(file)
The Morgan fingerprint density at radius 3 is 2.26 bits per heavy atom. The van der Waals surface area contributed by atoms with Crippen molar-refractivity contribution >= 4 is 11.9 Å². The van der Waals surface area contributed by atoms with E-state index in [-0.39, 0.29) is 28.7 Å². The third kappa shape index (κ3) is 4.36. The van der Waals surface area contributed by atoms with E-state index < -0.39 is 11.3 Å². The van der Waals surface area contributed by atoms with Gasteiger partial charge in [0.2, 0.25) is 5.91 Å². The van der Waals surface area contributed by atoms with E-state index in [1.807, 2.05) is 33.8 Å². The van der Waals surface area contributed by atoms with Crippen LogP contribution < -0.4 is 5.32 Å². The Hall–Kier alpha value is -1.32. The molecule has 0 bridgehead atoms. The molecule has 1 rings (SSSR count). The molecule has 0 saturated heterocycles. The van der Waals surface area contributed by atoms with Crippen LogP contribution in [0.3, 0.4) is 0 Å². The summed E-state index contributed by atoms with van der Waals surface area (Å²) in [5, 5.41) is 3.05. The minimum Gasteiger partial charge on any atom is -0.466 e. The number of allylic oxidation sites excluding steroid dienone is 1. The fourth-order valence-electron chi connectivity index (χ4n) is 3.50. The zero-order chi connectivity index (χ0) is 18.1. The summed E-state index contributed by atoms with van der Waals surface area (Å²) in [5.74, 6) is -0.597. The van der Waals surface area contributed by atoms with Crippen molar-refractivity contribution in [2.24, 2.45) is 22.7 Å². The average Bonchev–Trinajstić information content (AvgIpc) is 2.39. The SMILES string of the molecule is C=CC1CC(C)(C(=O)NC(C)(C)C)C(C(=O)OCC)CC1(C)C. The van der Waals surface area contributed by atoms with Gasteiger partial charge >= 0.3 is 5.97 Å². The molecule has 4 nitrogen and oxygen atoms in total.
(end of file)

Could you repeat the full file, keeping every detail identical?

The Morgan fingerprint density at radius 3 is 2.26 bits per heavy atom. The van der Waals surface area contributed by atoms with Crippen molar-refractivity contribution >= 4 is 11.9 Å². The van der Waals surface area contributed by atoms with E-state index in [-0.39, 0.29) is 28.7 Å². The third kappa shape index (κ3) is 4.36. The van der Waals surface area contributed by atoms with E-state index < -0.39 is 11.3 Å². The van der Waals surface area contributed by atoms with Gasteiger partial charge in [0.2, 0.25) is 5.91 Å². The van der Waals surface area contributed by atoms with E-state index in [1.807, 2.05) is 33.8 Å². The van der Waals surface area contributed by atoms with Crippen LogP contribution < -0.4 is 5.32 Å². The Hall–Kier alpha value is -1.32. The molecule has 0 bridgehead atoms. The molecule has 1 rings (SSSR count). The molecule has 0 saturated heterocycles. The van der Waals surface area contributed by atoms with Crippen LogP contribution in [0.3, 0.4) is 0 Å². The summed E-state index contributed by atoms with van der Waals surface area (Å²) in [5, 5.41) is 3.05. The minimum Gasteiger partial charge on any atom is -0.466 e. The number of allylic oxidation sites excluding steroid dienone is 1. The fourth-order valence-electron chi connectivity index (χ4n) is 3.50. The zero-order chi connectivity index (χ0) is 18.1. The summed E-state index contributed by atoms with van der Waals surface area (Å²) in [5.74, 6) is -0.597. The van der Waals surface area contributed by atoms with Crippen molar-refractivity contribution in [2.24, 2.45) is 22.7 Å². The average Bonchev–Trinajstić information content (AvgIpc) is 2.39. The SMILES string of the molecule is C=CC1CC(C)(C(=O)NC(C)(C)C)C(C(=O)OCC)CC1(C)C. The van der Waals surface area contributed by atoms with Gasteiger partial charge >= 0.3 is 5.97 Å². The molecule has 4 nitrogen and oxygen atoms in total.